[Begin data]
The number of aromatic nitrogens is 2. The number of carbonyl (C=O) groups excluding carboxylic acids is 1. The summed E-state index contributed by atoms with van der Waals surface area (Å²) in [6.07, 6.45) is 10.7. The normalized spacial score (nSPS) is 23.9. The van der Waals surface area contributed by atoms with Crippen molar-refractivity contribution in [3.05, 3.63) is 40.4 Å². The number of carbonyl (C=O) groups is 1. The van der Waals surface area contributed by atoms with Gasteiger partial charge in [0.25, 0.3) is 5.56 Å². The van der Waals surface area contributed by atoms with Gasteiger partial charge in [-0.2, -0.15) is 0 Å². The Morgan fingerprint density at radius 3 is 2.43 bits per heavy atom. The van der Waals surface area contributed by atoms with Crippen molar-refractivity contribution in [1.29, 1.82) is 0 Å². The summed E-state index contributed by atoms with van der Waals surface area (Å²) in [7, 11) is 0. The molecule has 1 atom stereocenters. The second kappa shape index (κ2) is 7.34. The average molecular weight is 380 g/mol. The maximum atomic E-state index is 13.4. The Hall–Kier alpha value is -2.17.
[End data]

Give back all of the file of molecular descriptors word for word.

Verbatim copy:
The number of aromatic nitrogens is 2. The number of carbonyl (C=O) groups excluding carboxylic acids is 1. The summed E-state index contributed by atoms with van der Waals surface area (Å²) in [6.07, 6.45) is 10.7. The normalized spacial score (nSPS) is 23.9. The van der Waals surface area contributed by atoms with Crippen molar-refractivity contribution in [3.05, 3.63) is 40.4 Å². The number of carbonyl (C=O) groups is 1. The van der Waals surface area contributed by atoms with Gasteiger partial charge in [0.25, 0.3) is 5.56 Å². The van der Waals surface area contributed by atoms with Gasteiger partial charge in [-0.2, -0.15) is 0 Å². The Morgan fingerprint density at radius 3 is 2.43 bits per heavy atom. The van der Waals surface area contributed by atoms with Crippen molar-refractivity contribution in [1.29, 1.82) is 0 Å². The summed E-state index contributed by atoms with van der Waals surface area (Å²) in [7, 11) is 0. The molecule has 1 atom stereocenters. The second kappa shape index (κ2) is 7.34. The average molecular weight is 380 g/mol. The maximum atomic E-state index is 13.4. The Hall–Kier alpha value is -2.17.